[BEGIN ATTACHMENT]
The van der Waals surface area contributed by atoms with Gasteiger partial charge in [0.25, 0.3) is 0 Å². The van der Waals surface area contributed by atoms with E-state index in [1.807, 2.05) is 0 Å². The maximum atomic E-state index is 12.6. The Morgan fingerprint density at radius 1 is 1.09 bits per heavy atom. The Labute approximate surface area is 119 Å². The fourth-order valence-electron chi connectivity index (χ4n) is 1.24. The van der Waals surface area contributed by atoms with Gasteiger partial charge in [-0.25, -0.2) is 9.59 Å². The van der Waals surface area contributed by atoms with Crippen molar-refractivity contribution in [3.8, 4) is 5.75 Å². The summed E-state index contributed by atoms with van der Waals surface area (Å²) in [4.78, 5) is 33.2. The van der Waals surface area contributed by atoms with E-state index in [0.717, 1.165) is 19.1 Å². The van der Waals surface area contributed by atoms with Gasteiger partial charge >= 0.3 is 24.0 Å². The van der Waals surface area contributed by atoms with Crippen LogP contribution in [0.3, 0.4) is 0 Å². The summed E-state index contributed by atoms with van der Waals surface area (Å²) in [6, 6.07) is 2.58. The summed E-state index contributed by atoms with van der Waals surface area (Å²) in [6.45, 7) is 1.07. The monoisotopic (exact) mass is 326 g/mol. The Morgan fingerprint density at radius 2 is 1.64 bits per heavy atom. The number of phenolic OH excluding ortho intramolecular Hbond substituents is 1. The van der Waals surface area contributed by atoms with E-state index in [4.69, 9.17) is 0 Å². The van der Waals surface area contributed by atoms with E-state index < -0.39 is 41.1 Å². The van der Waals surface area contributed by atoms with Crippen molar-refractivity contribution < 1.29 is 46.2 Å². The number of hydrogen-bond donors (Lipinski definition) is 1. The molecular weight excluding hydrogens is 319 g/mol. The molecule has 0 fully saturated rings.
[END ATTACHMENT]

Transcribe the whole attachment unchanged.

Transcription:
The van der Waals surface area contributed by atoms with Gasteiger partial charge in [0.25, 0.3) is 0 Å². The van der Waals surface area contributed by atoms with E-state index in [1.807, 2.05) is 0 Å². The maximum atomic E-state index is 12.6. The Morgan fingerprint density at radius 1 is 1.09 bits per heavy atom. The Labute approximate surface area is 119 Å². The fourth-order valence-electron chi connectivity index (χ4n) is 1.24. The van der Waals surface area contributed by atoms with Gasteiger partial charge in [-0.25, -0.2) is 9.59 Å². The van der Waals surface area contributed by atoms with Crippen molar-refractivity contribution in [3.8, 4) is 5.75 Å². The summed E-state index contributed by atoms with van der Waals surface area (Å²) in [4.78, 5) is 33.2. The van der Waals surface area contributed by atoms with E-state index in [0.717, 1.165) is 19.1 Å². The van der Waals surface area contributed by atoms with Gasteiger partial charge >= 0.3 is 24.0 Å². The van der Waals surface area contributed by atoms with Crippen LogP contribution in [0.3, 0.4) is 0 Å². The summed E-state index contributed by atoms with van der Waals surface area (Å²) in [6, 6.07) is 2.58. The summed E-state index contributed by atoms with van der Waals surface area (Å²) in [6.45, 7) is 1.07. The monoisotopic (exact) mass is 326 g/mol. The Morgan fingerprint density at radius 2 is 1.64 bits per heavy atom. The number of phenolic OH excluding ortho intramolecular Hbond substituents is 1. The van der Waals surface area contributed by atoms with E-state index in [4.69, 9.17) is 0 Å². The van der Waals surface area contributed by atoms with E-state index < -0.39 is 41.1 Å². The van der Waals surface area contributed by atoms with Crippen molar-refractivity contribution < 1.29 is 46.2 Å². The number of hydrogen-bond donors (Lipinski definition) is 1. The molecular weight excluding hydrogens is 319 g/mol. The molecule has 0 fully saturated rings.